SA Govt. applying the same cliff-hanger as the Springboks in the World Cup with their approach to our energy needs

A standout feature of South Africa’s latest World Cup Rugby triumph was how the Springboks won their last three matches by one point.

The South African Government, it seems, is applying the same cliff-hanger approach to our energy needs, although in the case of power supply we hope never to hear the final whistle.

As if 15 years of load shedding wasn’t exciting enough, government now appears eager to keep us guessing on energy policy, with two deeply flawed recent reports prompting another round of anxiety for energy stakeholders. The new Gas Master Plan, gazetted last week for public comment, was supposed to address the impending ‘day zero’ scenario when local gas supply drops below local demand. But instead of detailing how day zero would be avoided, the Master Plan appears to be leaving it up to fate; energy stakeholders say it falls well short of its stated intention of providing a roadmap for security of supply.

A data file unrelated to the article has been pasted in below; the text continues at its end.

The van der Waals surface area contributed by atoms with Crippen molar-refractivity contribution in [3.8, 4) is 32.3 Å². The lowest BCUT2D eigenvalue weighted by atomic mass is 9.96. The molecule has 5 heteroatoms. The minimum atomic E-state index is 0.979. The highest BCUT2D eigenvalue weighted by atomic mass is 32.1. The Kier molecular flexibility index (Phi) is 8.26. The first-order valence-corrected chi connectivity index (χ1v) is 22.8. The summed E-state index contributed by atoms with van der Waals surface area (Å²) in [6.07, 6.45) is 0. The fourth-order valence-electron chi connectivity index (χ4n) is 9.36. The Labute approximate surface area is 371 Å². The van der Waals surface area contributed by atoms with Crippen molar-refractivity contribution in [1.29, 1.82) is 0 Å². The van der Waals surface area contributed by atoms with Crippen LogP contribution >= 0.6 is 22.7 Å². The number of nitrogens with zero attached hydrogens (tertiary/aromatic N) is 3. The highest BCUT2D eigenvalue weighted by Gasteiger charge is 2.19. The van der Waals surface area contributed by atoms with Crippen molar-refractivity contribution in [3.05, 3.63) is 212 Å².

The same is true of the government’s most recent iteration of the IRP, the Integrated Resource Plan, that left many stakeholders underwhelmed by its approach to renewable energy. South Africa is well endowed with solar and wind potential, but the IRP has been slammed as ‘slow-footed’ and misaligned, particularly in relation to South Africa’s stated commitment to the Paris Agreement and reducing carbon emissions. In the opinion of most top commentators, the IRP lacks the bold steps needed to move South Africa towards a sustainable energy future.

Finally, with South Africans already jittery with PTED, post-traumatic Eskom disorder, we have the news of petrochemical giant Shell selling its retail (downstream) business, which means shutting down its network of around 600 service stations. Although the precise reasons for the move are still unclear – it reportedly coincides with a commercial dispute with Shell’s BEE partners Thebe Investment – the exit of another major global brand from our shores does little to restore much-needed energy confidence.

Then again, there’s always the chance that all these energy-related hiccups are all part of the game-plan, and, like the victorious Springbok team, Mineral Resources and Energy Minister Gwede Mantashe will secure fuel and energy security with just a few seconds remaining on the clock.

Let us hope so. 

Brinkmanship is all very well in rugby where we can afford to lose a game or two, or finish runner-up. With energy supply the loser goes home to a cold shower. 

John Lawson
CEO of the Cape Chamber of Commerce & Industry